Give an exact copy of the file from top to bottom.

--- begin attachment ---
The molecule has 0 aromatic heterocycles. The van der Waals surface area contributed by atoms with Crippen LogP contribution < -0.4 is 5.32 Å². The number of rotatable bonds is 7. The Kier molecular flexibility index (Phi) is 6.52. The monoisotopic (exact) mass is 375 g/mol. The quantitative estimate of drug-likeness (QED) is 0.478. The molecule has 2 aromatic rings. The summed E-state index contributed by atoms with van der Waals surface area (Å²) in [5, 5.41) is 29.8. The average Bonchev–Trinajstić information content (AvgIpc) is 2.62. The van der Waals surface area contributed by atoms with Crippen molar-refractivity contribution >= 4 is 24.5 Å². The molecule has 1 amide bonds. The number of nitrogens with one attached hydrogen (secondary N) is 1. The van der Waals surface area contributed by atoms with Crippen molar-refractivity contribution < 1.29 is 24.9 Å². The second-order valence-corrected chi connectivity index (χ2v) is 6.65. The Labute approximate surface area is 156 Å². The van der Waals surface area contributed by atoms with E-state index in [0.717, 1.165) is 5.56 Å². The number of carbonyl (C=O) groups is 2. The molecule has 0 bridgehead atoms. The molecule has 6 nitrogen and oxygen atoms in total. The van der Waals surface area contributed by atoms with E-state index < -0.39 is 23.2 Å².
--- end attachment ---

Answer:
The molecule has 0 aromatic heterocycles. The van der Waals surface area contributed by atoms with Crippen LogP contribution < -0.4 is 5.32 Å². The number of rotatable bonds is 7. The Kier molecular flexibility index (Phi) is 6.52. The monoisotopic (exact) mass is 375 g/mol. The quantitative estimate of drug-likeness (QED) is 0.478. The molecule has 2 aromatic rings. The summed E-state index contributed by atoms with van der Waals surface area (Å²) in [5, 5.41) is 29.8. The average Bonchev–Trinajstić information content (AvgIpc) is 2.62. The van der Waals surface area contributed by atoms with Crippen molar-refractivity contribution >= 4 is 24.5 Å². The molecule has 1 amide bonds. The number of nitrogens with one attached hydrogen (secondary N) is 1. The van der Waals surface area contributed by atoms with Crippen molar-refractivity contribution < 1.29 is 24.9 Å². The second-order valence-corrected chi connectivity index (χ2v) is 6.65. The Labute approximate surface area is 156 Å². The van der Waals surface area contributed by atoms with E-state index in [0.717, 1.165) is 5.56 Å². The number of carbonyl (C=O) groups is 2. The molecule has 0 bridgehead atoms. The molecule has 6 nitrogen and oxygen atoms in total. The van der Waals surface area contributed by atoms with E-state index < -0.39 is 23.2 Å².